FIFA Women’s World Cup Timeline: 1991‒2019
The ninth edition of the FIFA Women’s World Cup that kicked off this summer in Australia and New Zealand is expected to break records.
For the first time, 32 teams are competing at the premier international event for women’s soccer, up from 24 teams in the two prior editions. And according to FIFA, the tournament is already on pace to become the most attended women’s sports event in history, with over a million tickets already sold.
Eight countries are making their debut in the tournament after qualifying for the first time:
- 🇵🇭 Philippines
- 🇮🇪 Ireland
- 🇿🇲 Zambia
- 🇭🇹 Haiti
- 🇻🇳 Vietnam
- 🇵🇹 Portugal
- 🇵🇦 Panama
- 🇲🇦 Morocco
How has the tournament grown?
This graphic created by JVDW Designs explores the timeline of this tournament, from its origins with only 12 teams in 1991 to expansions during the 21st century.
The Origins of Women’s Soccer
Though there are reports of women’s soccer matches as early as the 1700s, the sport started to grow in popularity in 1895 thanks to the British Ladies’ Football Club (BLFC), one of the first women’s soccer clubs.
Despite receiving no support from soccer associations in the UK, the club held its inaugural match in London and then went on tour. They received a lot of attention in the press, both due to the sport itself and debates in Victorian England over women’s rights.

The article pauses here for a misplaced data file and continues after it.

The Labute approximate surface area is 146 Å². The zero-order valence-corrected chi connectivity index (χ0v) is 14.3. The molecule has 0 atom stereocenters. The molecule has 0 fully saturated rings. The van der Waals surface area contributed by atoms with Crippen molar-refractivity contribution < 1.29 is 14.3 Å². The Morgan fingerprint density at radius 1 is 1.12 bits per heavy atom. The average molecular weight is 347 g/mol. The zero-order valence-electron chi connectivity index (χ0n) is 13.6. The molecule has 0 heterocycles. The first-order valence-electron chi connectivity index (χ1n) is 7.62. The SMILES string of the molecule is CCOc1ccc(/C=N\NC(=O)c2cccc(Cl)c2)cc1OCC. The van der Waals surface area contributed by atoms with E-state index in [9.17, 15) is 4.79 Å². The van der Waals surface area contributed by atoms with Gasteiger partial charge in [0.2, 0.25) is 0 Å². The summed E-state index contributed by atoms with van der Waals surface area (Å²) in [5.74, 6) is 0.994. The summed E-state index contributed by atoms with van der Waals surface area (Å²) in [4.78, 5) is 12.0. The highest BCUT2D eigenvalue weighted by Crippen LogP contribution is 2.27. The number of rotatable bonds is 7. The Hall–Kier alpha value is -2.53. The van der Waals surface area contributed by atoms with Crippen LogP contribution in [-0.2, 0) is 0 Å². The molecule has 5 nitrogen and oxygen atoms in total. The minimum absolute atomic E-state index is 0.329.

After gaining in popularity over the next decades and even drawing bigger crowds than men’s matches, England’s governing soccer association retaliated by banning women’s soccer in 1921. The stated reason was that “the game of football is quite unsuitable for females and ought not to be encouraged.”
Other countries followed suit over time, sidelining women’s soccer from France to Brazil. It wasn’t until the success of the 1966 Men’s World Cup in England, which set records for attendance and was the first to be broadcast to other continents, that England and then other countries in Europe re-established women’s soccer due to increased interest.
The FIFA Women’s World Cup
After multiple international tournaments in the 1970s and 1980s, FIFA finally organized the inaugural FIFA Women’s World Cup in China in 1991.
At the outset, the athletes participating in the Women’s World Cup were not treated as professionals. In her 2019 book, sports journalist Caitlyn Murray details that uniforms were sometimes hand-me-downs from men’s teams, and accommodations during travel were far from luxurious. Notably, the tournament also lacked prize money until 2007.
In total, 35 different national teams have participated in at least one of the eight tournaments held through 2019. Here is the full list, with host countries noted in bold:
|Country||Women's World Cups Attended|
|🇺🇸 United States||1991, 1995,1999, 2003, 2007, 2011, 2015, 2019|
|🇸🇪 Sweden||1991, 1995, 1999, 2003, 2007, 2011, 2015, 2019|